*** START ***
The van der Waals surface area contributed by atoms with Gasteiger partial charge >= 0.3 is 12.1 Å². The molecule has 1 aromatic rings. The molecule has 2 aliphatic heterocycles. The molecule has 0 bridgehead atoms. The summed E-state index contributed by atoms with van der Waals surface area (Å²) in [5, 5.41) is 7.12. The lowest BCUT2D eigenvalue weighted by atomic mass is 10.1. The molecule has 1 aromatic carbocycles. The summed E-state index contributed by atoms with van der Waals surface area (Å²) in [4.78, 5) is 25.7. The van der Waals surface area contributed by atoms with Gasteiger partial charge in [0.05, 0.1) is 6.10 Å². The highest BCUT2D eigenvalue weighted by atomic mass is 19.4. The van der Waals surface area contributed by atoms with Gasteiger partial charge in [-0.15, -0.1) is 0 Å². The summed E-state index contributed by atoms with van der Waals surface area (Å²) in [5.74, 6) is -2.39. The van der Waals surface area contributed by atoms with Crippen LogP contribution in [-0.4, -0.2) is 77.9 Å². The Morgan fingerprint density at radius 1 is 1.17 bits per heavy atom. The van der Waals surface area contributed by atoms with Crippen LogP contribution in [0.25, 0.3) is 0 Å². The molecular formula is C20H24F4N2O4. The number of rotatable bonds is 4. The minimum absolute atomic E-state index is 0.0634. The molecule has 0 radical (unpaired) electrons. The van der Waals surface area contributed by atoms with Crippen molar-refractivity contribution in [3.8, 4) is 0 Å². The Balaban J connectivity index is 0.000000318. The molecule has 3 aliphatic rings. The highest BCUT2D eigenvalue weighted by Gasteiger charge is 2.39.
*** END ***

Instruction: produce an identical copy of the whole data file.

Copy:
The van der Waals surface area contributed by atoms with Gasteiger partial charge >= 0.3 is 12.1 Å². The molecule has 1 aromatic rings. The molecule has 2 aliphatic heterocycles. The molecule has 0 bridgehead atoms. The summed E-state index contributed by atoms with van der Waals surface area (Å²) in [5, 5.41) is 7.12. The lowest BCUT2D eigenvalue weighted by atomic mass is 10.1. The molecule has 1 aromatic carbocycles. The summed E-state index contributed by atoms with van der Waals surface area (Å²) in [4.78, 5) is 25.7. The van der Waals surface area contributed by atoms with Gasteiger partial charge in [0.05, 0.1) is 6.10 Å². The highest BCUT2D eigenvalue weighted by atomic mass is 19.4. The van der Waals surface area contributed by atoms with Gasteiger partial charge in [-0.15, -0.1) is 0 Å². The summed E-state index contributed by atoms with van der Waals surface area (Å²) in [5.74, 6) is -2.39. The van der Waals surface area contributed by atoms with Crippen LogP contribution in [-0.4, -0.2) is 77.9 Å². The Morgan fingerprint density at radius 1 is 1.17 bits per heavy atom. The van der Waals surface area contributed by atoms with Crippen LogP contribution in [0.25, 0.3) is 0 Å². The molecular formula is C20H24F4N2O4. The number of rotatable bonds is 4. The minimum absolute atomic E-state index is 0.0634. The molecule has 0 radical (unpaired) electrons. The van der Waals surface area contributed by atoms with Crippen molar-refractivity contribution in [3.8, 4) is 0 Å². The Balaban J connectivity index is 0.000000318. The molecule has 3 aliphatic rings. The highest BCUT2D eigenvalue weighted by Gasteiger charge is 2.39.